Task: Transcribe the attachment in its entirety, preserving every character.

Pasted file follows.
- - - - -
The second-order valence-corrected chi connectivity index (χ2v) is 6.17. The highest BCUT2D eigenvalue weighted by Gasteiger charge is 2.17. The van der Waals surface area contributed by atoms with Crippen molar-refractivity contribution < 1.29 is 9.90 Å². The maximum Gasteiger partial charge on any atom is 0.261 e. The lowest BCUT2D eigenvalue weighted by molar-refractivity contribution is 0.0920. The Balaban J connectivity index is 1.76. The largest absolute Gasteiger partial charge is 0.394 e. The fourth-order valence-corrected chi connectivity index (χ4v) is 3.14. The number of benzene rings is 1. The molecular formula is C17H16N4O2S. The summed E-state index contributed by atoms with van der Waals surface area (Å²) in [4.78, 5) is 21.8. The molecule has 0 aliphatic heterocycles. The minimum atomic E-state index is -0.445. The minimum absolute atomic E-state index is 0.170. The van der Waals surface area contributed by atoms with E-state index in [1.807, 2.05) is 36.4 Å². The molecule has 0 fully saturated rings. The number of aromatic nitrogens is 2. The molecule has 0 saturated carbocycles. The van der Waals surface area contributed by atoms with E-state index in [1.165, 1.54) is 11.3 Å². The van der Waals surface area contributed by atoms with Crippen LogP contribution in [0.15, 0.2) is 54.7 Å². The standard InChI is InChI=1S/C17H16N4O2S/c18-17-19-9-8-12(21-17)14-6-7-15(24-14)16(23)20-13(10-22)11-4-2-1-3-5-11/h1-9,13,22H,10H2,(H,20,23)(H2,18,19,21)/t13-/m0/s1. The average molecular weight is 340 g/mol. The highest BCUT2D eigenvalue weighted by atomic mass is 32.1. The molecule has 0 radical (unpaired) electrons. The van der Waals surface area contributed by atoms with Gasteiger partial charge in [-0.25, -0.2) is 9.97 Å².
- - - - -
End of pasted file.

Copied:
The second-order valence-corrected chi connectivity index (χ2v) is 6.17. The highest BCUT2D eigenvalue weighted by Gasteiger charge is 2.17. The van der Waals surface area contributed by atoms with Crippen molar-refractivity contribution < 1.29 is 9.90 Å². The maximum Gasteiger partial charge on any atom is 0.261 e. The lowest BCUT2D eigenvalue weighted by molar-refractivity contribution is 0.0920. The Balaban J connectivity index is 1.76. The largest absolute Gasteiger partial charge is 0.394 e. The fourth-order valence-corrected chi connectivity index (χ4v) is 3.14. The number of benzene rings is 1. The molecular formula is C17H16N4O2S. The summed E-state index contributed by atoms with van der Waals surface area (Å²) in [4.78, 5) is 21.8. The molecule has 0 aliphatic heterocycles. The minimum atomic E-state index is -0.445. The minimum absolute atomic E-state index is 0.170. The van der Waals surface area contributed by atoms with E-state index in [1.807, 2.05) is 36.4 Å². The molecule has 0 fully saturated rings. The number of aromatic nitrogens is 2. The molecule has 0 saturated carbocycles. The van der Waals surface area contributed by atoms with E-state index in [1.165, 1.54) is 11.3 Å². The van der Waals surface area contributed by atoms with Crippen LogP contribution in [0.15, 0.2) is 54.7 Å². The standard InChI is InChI=1S/C17H16N4O2S/c18-17-19-9-8-12(21-17)14-6-7-15(24-14)16(23)20-13(10-22)11-4-2-1-3-5-11/h1-9,13,22H,10H2,(H,20,23)(H2,18,19,21)/t13-/m0/s1. The average molecular weight is 340 g/mol. The highest BCUT2D eigenvalue weighted by atomic mass is 32.1. The molecule has 0 radical (unpaired) electrons. The van der Waals surface area contributed by atoms with Gasteiger partial charge in [-0.25, -0.2) is 9.97 Å².